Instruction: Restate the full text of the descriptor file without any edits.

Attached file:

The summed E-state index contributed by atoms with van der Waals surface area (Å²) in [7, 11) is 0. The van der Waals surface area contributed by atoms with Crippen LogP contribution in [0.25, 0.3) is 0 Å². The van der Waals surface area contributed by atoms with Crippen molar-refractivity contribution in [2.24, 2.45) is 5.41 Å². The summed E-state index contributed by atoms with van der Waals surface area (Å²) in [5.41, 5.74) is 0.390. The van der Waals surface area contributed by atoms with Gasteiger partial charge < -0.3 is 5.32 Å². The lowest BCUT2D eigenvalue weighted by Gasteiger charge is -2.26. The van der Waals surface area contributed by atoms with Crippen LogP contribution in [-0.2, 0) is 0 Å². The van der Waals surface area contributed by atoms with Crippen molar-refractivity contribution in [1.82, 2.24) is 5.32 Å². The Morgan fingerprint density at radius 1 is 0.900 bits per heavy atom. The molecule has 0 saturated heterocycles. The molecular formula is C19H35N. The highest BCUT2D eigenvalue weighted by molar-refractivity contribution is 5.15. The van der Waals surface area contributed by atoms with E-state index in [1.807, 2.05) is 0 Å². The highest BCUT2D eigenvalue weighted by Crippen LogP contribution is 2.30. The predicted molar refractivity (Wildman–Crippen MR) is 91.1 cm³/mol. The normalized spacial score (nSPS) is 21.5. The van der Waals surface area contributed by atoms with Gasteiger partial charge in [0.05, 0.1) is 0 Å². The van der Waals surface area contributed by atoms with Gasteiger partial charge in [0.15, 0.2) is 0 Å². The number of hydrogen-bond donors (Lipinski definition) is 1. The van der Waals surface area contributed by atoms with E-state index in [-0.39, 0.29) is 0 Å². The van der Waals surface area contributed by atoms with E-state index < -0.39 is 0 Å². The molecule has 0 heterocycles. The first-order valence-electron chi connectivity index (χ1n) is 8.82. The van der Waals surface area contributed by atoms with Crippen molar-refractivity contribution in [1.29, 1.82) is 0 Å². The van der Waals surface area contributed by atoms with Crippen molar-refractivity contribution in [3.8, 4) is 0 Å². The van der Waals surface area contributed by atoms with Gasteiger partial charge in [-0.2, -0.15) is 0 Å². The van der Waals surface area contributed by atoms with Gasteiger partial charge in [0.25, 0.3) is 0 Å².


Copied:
The summed E-state index contributed by atoms with van der Waals surface area (Å²) in [7, 11) is 0. The van der Waals surface area contributed by atoms with Crippen LogP contribution in [0.25, 0.3) is 0 Å². The van der Waals surface area contributed by atoms with Crippen molar-refractivity contribution in [2.24, 2.45) is 5.41 Å². The summed E-state index contributed by atoms with van der Waals surface area (Å²) in [5.41, 5.74) is 0.390. The van der Waals surface area contributed by atoms with Gasteiger partial charge < -0.3 is 5.32 Å². The lowest BCUT2D eigenvalue weighted by Gasteiger charge is -2.26. The van der Waals surface area contributed by atoms with Crippen LogP contribution in [-0.2, 0) is 0 Å². The van der Waals surface area contributed by atoms with Crippen molar-refractivity contribution in [1.82, 2.24) is 5.32 Å². The Morgan fingerprint density at radius 1 is 0.900 bits per heavy atom. The molecule has 0 saturated heterocycles. The molecular formula is C19H35N. The highest BCUT2D eigenvalue weighted by molar-refractivity contribution is 5.15. The van der Waals surface area contributed by atoms with E-state index in [1.807, 2.05) is 0 Å². The highest BCUT2D eigenvalue weighted by Crippen LogP contribution is 2.30. The predicted molar refractivity (Wildman–Crippen MR) is 91.1 cm³/mol. The normalized spacial score (nSPS) is 21.5. The van der Waals surface area contributed by atoms with Gasteiger partial charge in [0.05, 0.1) is 0 Å². The van der Waals surface area contributed by atoms with Gasteiger partial charge in [0.15, 0.2) is 0 Å². The number of hydrogen-bond donors (Lipinski definition) is 1. The van der Waals surface area contributed by atoms with E-state index in [-0.39, 0.29) is 0 Å². The van der Waals surface area contributed by atoms with E-state index < -0.39 is 0 Å². The molecule has 0 heterocycles. The first-order valence-electron chi connectivity index (χ1n) is 8.82. The van der Waals surface area contributed by atoms with Crippen molar-refractivity contribution in [1.29, 1.82) is 0 Å². The van der Waals surface area contributed by atoms with Crippen molar-refractivity contribution in [3.8, 4) is 0 Å². The van der Waals surface area contributed by atoms with Gasteiger partial charge in [-0.2, -0.15) is 0 Å². The van der Waals surface area contributed by atoms with Gasteiger partial charge in [0.25, 0.3) is 0 Å².